#1 Swapping Stories
Gus lived here in Arcadia and had a wrestling match here. One of the first real kind of wrestling matches. That was before it got to where you see them on TV, of course. It wasn't as popular then as it is now. But anyway, Gus had a wrestling place here in Arcadia. And he'd have these wrestlers come in.
One day, he had a fellow named Red Flash. Every Tuesday night we had a wrestling match. He wore a mask. You know how phony and what ham actors these wrestlers are. So he had this mask on. And he comes, and oh, they get in there. Course, he makes out like he's putting pepper in Gus's eyes. He'd hold his head away from the referee, put something in his eyes, and Gus would come out and couldn't see and all this.
So Joe Johnson's boys lived right down the road here by Oak Grove Church. Joe had some of the toughest boys in America. I mean, they were tough. . . . They thought that Red Flash [starts chuckling] put the pepper in Gus's eyes, and the referee wouldn't do anything about it, they just jumped up in the wrestling ring. They got Red Flash and like to have beat him to death. Took his mask off of him. [Laughs.] I mean, they were whipping him! Mr. Brown was the deputy sheriff. He had to get up there and beat Joe's boys off of Red Flash. They whipped Red Flash!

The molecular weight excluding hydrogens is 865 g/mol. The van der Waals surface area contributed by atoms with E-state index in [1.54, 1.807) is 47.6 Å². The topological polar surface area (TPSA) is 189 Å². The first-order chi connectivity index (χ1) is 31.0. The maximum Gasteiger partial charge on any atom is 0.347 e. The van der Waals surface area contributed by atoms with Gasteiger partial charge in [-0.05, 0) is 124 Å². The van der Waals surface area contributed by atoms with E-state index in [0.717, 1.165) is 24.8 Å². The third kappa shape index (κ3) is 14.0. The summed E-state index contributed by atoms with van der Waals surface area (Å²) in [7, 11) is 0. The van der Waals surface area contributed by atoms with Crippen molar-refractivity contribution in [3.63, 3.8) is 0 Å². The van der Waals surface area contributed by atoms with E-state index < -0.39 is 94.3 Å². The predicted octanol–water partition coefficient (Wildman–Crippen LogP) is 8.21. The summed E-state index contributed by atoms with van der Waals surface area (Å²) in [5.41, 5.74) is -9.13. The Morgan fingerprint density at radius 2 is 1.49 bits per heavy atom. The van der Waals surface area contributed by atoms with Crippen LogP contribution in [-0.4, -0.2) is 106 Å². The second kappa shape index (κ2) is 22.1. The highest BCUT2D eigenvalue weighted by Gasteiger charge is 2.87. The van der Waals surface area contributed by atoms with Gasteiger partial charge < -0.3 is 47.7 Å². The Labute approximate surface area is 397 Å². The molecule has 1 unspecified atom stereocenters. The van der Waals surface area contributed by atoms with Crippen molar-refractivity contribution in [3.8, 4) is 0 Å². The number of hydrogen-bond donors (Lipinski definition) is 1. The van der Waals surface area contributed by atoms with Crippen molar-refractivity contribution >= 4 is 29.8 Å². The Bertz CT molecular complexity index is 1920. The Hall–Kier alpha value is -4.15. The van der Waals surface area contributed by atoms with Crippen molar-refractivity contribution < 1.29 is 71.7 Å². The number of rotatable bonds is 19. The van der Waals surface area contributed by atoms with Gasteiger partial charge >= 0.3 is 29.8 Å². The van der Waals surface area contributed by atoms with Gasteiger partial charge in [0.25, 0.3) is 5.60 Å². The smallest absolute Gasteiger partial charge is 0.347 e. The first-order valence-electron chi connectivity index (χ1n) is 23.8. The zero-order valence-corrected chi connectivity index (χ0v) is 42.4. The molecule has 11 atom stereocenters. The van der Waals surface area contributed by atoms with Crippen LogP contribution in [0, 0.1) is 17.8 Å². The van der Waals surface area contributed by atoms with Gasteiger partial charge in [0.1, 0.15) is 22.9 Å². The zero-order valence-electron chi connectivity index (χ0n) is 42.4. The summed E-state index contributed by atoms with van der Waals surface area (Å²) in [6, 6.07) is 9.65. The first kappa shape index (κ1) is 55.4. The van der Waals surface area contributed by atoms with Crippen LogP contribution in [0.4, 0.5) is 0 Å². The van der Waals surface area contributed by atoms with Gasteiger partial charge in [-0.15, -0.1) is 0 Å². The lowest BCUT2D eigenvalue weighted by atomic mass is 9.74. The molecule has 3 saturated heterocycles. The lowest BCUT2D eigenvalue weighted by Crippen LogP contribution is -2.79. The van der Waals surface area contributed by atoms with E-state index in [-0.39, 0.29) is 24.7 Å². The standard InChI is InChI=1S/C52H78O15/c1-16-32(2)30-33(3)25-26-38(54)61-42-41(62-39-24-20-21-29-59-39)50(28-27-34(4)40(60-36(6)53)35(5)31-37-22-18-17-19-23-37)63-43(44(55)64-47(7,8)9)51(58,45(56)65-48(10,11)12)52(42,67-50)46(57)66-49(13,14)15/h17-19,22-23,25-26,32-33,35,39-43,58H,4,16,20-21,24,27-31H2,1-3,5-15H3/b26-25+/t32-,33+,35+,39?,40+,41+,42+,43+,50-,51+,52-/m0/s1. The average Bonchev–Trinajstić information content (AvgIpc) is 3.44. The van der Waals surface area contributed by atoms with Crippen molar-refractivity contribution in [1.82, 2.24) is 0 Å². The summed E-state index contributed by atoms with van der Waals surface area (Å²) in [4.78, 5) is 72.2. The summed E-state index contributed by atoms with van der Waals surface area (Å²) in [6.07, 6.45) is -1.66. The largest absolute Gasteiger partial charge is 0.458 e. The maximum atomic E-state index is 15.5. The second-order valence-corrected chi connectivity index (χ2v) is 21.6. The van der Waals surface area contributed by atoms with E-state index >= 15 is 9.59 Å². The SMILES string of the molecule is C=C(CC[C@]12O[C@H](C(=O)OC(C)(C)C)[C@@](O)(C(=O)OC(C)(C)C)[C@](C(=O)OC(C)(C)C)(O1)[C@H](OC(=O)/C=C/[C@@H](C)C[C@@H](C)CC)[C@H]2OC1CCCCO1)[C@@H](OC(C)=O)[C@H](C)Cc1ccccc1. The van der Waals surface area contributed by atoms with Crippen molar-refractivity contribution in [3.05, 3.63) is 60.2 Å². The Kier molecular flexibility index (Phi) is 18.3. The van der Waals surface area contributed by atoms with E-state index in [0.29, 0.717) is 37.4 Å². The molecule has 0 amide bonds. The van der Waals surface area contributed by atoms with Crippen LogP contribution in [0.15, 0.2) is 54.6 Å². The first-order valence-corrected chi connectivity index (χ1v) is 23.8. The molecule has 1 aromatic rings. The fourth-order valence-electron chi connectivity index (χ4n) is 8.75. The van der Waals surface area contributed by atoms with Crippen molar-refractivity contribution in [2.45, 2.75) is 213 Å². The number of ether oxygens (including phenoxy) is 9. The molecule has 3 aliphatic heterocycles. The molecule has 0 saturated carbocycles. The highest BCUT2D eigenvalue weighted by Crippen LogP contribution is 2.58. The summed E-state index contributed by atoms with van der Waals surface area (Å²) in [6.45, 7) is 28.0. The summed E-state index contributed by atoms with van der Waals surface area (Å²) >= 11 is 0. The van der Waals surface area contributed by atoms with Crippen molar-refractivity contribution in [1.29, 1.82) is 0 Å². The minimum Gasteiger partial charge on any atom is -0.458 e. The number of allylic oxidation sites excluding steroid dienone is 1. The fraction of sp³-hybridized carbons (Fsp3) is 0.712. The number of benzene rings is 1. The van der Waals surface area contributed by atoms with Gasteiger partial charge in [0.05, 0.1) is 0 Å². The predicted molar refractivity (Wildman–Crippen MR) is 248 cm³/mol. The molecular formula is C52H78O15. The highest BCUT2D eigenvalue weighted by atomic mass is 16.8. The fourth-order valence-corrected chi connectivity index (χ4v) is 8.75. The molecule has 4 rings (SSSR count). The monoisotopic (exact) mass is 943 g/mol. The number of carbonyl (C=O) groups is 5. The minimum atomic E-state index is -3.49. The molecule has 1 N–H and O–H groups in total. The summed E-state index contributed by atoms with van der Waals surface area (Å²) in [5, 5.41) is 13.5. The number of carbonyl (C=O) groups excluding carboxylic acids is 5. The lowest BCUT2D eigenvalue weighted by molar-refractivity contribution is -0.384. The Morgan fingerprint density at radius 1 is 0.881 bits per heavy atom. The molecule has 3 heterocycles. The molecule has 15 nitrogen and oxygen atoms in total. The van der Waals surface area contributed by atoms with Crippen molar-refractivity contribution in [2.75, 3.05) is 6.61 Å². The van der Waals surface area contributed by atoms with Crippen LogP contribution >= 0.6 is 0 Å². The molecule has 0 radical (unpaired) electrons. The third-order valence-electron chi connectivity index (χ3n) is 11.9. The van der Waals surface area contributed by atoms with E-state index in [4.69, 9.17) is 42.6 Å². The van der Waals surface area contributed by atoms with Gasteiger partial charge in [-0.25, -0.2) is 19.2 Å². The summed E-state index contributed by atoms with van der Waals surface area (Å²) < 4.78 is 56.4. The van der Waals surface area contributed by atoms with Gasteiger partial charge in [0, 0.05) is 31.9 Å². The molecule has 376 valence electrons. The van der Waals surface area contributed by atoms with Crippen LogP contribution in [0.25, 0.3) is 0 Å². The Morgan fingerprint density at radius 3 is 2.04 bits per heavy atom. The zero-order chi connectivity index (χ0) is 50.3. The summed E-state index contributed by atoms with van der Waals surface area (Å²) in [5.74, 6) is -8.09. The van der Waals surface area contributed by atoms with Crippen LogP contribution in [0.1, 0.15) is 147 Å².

Renée Harvison: Did he ever come back?
Harold Talbert: He never did come back!
Notes to the Teacher: Harold Talbert's tales walk the thin line between the personal experience story and the tall tale. These reminiscences richly and lovingly illustrate the small-town backdrop for so many of the subsequent stories in this collection. Having sampled the 1930s as presented in Talbert's words, one can more easily imagine the world depicted by tall tale tellers Lonnie Gray, Bill Cox, and Jimmie Davis. A master at depicting the daily concerns of small town Louisiana, Talbert is also expert at pushing his accounts to the regions where fact and fantasy overlap. In the midst of delivering a vivid account of the role of the movie theater in his boyhood life, Talbert inserts the story of a boy so impressed by the lifelike quality of the cinematic experience that he shot the movie screen. A tale that begins in a sleepy town ends in frenzied flights from a man in a wild gorilla suit; a baptism nearly becomes a drowning. Because Harold Talbert's oral art makes his own life a tall tale, he draws on far fewer internationally distributed tale types than any of the other British-American narrators. Only two of his tales possess clear analogues in international oral tradition.